The Department for Education (“DfE”) has issued some new guidance to help academies understand their duties and obligations in relation to the Data Protection Act (“DPA”), particularly when considering the use of internet-based “cloud” service provision.

Self-certification

The advice is underpinned by a self-certification scheme in which suppliers of cloud services use a checklist to confirm their compliance with the requirements of the DPA.  The checklist must be independently verified by a named senior official of the supplier, and must be kept up to date.  The supplier may also be required to submit to further independent verification where required. 

The DfE will make self-certification statements available via its website to enable academies to make informed decisions about which providers to choose.  Suppliers who have already completed their responses include Google and Microsoft.

It is important to remember that cloud suppliers themselves are not directly subject to the UK data protection legislation – responsibility for safeguarding personal information remains with the academy as the data controller.  Suppliers’ self-certification statements should therefore be treated with caution and should not be a substitute for academies doing their own detailed due diligence when deciding whether cloud services are a suitable and secure means of storing and processing personal information.  Academies should also ensure that they have reasonable measures in place to cope with the risk of disruptions, such as the accidental loss of network connectivity between the academy and the service provider.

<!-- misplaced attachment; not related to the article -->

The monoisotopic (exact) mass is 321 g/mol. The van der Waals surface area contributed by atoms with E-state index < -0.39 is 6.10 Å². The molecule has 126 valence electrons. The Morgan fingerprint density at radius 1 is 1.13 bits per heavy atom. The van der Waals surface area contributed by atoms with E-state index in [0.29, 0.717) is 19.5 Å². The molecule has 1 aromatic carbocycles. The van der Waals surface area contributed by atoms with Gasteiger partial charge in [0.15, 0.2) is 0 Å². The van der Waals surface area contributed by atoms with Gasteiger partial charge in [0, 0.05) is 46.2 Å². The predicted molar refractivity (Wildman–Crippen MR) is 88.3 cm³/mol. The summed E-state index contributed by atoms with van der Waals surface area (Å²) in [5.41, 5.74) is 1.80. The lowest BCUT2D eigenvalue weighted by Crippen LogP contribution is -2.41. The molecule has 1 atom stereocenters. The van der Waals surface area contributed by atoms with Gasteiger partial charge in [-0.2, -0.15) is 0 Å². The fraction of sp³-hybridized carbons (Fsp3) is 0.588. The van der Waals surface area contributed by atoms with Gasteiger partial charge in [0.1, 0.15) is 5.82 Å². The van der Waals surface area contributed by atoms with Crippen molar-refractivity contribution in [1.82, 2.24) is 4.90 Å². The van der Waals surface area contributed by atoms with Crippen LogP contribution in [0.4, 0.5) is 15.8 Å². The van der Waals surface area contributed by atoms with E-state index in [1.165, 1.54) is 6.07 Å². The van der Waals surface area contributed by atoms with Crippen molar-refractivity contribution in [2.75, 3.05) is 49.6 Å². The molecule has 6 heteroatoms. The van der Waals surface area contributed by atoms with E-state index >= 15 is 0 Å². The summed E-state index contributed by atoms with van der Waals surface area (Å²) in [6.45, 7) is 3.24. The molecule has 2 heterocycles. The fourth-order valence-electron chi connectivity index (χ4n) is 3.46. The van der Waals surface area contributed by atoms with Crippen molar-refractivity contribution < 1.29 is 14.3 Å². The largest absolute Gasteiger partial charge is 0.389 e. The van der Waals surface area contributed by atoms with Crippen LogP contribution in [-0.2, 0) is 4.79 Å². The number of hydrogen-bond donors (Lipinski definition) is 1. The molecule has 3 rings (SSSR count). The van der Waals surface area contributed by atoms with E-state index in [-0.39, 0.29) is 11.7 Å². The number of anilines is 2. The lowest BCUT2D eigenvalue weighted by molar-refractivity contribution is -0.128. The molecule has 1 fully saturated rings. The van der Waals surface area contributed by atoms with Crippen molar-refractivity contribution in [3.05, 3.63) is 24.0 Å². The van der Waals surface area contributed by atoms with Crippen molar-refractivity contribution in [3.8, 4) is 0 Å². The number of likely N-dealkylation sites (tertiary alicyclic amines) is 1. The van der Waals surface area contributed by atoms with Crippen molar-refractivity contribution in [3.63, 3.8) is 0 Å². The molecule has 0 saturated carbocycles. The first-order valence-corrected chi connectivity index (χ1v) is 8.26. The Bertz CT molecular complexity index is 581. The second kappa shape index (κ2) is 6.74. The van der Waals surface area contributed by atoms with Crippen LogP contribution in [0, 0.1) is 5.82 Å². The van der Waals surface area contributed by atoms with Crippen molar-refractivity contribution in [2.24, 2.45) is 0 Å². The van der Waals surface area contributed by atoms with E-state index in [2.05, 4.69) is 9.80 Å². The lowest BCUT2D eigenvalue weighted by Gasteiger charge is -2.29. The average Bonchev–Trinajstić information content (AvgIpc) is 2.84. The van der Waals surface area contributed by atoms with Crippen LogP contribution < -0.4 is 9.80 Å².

Advertising 

Data processed in a cloud service aimed at academies is likely to be particularly sensitive, and this raises concerns about the use of advertising and data mining.  Cloud providers cannot process personal data for their own advertising purposes unless this has been authorised by the academy and the academy has explained this process to the individuals about whom it collects and processes personal information.  Academies would therefore have to agree to the advertising and would then have a duty to explain this to these individuals.  This presents obvious difficulties with deciding whether children are competent enough to understand that their data will be used in this way.  The DfE therefore advises academies to avoid agreeing to allow their data to be processed for the purpose of direct marketing.

Note of caution

Whilst the guidance provides a useful starting point, it is not a comprehensive guide to your legal duties and obligations in this area, which are complex.  For example, the DfE guidance states that the best way to ensure that data processing is carried out by a provider in accordance with the DPA is to have a contract in place – in fact this is a legal requirement.  It is therefore also recommended that academies ensure they are familiar with the further data protection advice for academies which can be found on the ICO website.  If you are unsure of the implications of using a cloud service you should seek legal advice.